Transgender girl sues school
The student couldn’t use the girls’ restroom or dress as she chose, her family says.
The case of 8-year-old Nikki Brar could change the way gender identity is addressed in the classroom.
Nicole Brar wants you to know her name, and that she deserves better.
The transgender 8-yearold girl and her parents are suing her former Orange County private school for allegedly preventing her from expressing her gender identity. She is choosing not to be a Jane Doe — as a young plaintiff, she could remain anonymous — because she feels strongly, according to her lawyers, about “fighting on behalf of her right to an education without discrimination.”
Her mother, Priya Shah, said the family thought long and hard before filing the lawsuit. “It honors our child’s commitment to being who she is despite adversity,” she said in an email. “It is our small contribution toward ensuring that other transgender and gender expansive children do not go through the same hardship and trauma.”
The lawsuit, filed last week in Orange County Superior Court, alleges that Heritage Oak Private Education in Yorba Linda would not let Nicole, who goes by Nikki, dress as she chose, use the bathroom of her choice and go by female pronouns.
The complaint contends that the school violated the Unruh Civil Rights Act, a California law that outlaws a broad range of discrimination, including by sex or sexual orientation, and that it fraudulently advertised itself as nondiscriminatory and focused on the “whole child.”
“This is the first [transgender rights] case to use a state anti-discrimination law as one of the grounds for relief,” said Mark Rosenbaum, who directs the pro bono Public Counsel Opportunity Under Law, which has taken on the lawsuit along with several law school professors. “In light of the Trump administration’s inaction on taking a stand against discrimination against trans individuals … this is a terribly important case.”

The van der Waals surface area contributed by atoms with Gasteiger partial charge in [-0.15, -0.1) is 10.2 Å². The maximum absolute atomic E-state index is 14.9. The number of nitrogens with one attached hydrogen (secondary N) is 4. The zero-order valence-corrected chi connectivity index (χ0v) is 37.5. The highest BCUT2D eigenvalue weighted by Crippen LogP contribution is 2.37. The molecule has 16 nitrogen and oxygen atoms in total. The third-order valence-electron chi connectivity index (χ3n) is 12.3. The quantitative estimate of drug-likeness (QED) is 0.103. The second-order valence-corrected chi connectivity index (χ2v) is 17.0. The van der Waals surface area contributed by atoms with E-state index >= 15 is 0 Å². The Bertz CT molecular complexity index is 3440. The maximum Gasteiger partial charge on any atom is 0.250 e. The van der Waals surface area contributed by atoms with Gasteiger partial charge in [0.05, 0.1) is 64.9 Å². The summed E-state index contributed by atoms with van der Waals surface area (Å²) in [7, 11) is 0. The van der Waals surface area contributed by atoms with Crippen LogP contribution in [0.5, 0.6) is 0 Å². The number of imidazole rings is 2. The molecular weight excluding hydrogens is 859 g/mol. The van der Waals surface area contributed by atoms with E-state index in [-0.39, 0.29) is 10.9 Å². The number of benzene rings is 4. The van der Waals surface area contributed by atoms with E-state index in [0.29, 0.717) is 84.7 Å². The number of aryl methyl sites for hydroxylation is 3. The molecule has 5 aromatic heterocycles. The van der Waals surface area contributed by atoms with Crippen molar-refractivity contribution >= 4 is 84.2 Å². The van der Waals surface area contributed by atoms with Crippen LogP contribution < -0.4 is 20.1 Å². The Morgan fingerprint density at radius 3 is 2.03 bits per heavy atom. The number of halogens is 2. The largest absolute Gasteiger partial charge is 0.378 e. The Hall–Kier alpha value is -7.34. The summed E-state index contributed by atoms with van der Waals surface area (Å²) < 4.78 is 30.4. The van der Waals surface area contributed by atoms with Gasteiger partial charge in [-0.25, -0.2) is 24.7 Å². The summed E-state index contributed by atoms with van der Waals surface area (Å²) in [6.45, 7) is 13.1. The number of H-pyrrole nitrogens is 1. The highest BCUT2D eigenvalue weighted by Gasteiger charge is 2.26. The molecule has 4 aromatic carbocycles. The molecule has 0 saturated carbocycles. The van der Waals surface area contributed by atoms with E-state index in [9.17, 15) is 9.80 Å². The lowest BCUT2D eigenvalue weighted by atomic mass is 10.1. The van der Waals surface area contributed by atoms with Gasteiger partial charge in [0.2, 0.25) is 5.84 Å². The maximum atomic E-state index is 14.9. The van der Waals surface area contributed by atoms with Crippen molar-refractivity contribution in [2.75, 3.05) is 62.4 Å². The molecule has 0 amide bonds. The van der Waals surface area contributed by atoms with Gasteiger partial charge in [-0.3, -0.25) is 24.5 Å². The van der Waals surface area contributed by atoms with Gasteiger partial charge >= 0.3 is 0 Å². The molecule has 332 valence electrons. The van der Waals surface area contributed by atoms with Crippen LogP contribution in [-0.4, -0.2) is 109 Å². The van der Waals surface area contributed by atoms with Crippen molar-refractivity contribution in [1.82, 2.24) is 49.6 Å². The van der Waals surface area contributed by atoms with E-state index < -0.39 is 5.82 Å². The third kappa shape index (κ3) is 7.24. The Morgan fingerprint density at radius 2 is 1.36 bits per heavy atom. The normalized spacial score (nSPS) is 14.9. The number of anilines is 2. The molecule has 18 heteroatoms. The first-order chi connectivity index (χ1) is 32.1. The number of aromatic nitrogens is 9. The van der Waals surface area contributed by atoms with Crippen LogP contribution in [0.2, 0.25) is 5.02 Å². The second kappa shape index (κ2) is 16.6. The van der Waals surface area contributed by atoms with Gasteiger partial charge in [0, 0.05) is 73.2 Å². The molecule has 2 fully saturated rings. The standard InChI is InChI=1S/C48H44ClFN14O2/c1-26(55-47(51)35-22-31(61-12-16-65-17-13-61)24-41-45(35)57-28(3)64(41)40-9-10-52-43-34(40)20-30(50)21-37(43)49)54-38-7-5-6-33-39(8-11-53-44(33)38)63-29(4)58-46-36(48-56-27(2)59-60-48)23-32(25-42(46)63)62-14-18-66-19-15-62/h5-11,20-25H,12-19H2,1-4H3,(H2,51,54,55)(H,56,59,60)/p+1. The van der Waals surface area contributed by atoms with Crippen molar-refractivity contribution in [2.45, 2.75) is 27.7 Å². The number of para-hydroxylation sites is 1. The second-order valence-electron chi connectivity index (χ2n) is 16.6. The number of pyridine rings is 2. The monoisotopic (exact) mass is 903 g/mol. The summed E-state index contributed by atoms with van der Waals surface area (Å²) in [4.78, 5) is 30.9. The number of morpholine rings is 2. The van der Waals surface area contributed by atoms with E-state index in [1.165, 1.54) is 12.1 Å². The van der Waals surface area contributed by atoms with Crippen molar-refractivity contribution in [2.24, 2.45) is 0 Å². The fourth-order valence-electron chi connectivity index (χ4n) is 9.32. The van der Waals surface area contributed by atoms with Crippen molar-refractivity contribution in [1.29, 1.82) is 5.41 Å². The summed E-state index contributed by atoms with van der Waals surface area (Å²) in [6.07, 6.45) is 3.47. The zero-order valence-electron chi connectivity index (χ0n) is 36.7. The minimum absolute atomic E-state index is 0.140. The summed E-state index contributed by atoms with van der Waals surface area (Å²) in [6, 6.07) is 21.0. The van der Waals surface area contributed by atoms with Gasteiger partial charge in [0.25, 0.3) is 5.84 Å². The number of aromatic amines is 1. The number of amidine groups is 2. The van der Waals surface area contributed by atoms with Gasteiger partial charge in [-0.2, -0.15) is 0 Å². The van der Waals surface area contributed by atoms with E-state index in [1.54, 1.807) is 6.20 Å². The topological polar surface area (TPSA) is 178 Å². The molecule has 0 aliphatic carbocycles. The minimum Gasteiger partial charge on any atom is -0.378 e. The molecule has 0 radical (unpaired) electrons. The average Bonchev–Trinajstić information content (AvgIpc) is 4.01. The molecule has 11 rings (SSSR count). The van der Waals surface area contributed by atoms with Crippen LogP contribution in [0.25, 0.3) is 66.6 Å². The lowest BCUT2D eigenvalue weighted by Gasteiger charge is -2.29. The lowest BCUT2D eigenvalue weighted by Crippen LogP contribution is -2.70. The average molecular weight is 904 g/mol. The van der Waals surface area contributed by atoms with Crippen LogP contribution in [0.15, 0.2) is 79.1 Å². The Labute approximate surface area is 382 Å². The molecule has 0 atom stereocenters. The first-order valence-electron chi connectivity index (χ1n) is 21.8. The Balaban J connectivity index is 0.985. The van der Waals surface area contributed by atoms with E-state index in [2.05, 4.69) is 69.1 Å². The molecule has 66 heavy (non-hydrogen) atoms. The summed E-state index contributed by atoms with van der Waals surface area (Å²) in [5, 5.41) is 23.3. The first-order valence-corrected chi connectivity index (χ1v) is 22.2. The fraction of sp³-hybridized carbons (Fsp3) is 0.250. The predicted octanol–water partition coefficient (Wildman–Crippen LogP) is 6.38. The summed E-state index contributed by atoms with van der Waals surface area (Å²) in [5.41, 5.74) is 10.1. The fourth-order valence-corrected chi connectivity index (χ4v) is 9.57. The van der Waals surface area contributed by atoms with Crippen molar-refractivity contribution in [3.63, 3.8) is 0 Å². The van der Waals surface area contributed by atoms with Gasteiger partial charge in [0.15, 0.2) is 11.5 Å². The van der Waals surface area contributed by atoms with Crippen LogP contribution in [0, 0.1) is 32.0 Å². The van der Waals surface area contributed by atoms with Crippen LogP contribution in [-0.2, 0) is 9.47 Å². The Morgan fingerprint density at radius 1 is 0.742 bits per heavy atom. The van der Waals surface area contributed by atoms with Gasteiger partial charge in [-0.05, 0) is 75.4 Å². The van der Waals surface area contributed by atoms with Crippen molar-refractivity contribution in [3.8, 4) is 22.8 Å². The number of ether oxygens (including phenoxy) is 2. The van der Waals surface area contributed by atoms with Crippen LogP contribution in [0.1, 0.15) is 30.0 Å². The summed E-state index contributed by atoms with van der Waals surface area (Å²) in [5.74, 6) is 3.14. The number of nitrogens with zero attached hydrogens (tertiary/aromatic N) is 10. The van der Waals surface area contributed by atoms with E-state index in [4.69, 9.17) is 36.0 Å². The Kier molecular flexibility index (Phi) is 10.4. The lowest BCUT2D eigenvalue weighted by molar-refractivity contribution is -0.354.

Asaf Orr, an attorney for the National Center for Lesbian Rights’ transgender youth project, which is not involved in the case, said he believes its argument is sound. “Hopefully this will lead to a larger conversation
about what schools need to do to serve transgender students,” he said. “They have to create a private school environment that’s safe and supportive for all students.”
Heritage Oak responds
The lawsuit names Heritage Oak and its executive director, Phyllis Cygan, as well as the school’s parent group, Nobel Learning Communities, which is headquartered in Pennsylvania, and its regional director, Kate Taylor.
Cygan did not respond directly to requests for comment. But Kerry Owens, a vice president at an advertising firm called MGH, forwarded a statement saying that Nobel schools have met the needs of older transgender students.
Nicole’s case was different, the statement suggests.
“We believed it was extremely important to respond, not hastily, but with deliberate care, to decide when and how to inform and educate our entire elementary school community of students, staff and parents about the mid-year change of gender identity expression of a young child,” the statement continued. “Due to the sensitivity of the issue and age of the child, we believed we needed expert guidance regarding timing (such as, preparing children for a change they would see in spring semester of second grade and fall semester of third grade), process and age-appropriate communication.”
The school had hired an outside consultant and had been communicating with the family to discuss accommodations, the statement said. “Unfortunately, these accommodations were rejected and the parents withdrew their child.”
Rosenbaum, Nikki’s lawyer, rejected the notion that the problems came down to miscommunication or speed of action. The school, he said, “created roadblocks and ultimately refused to meet the undisputed needs of a young transgender student in their care.”
The 76-page complaint paints an intimate portrait of Nikki’s home and school life.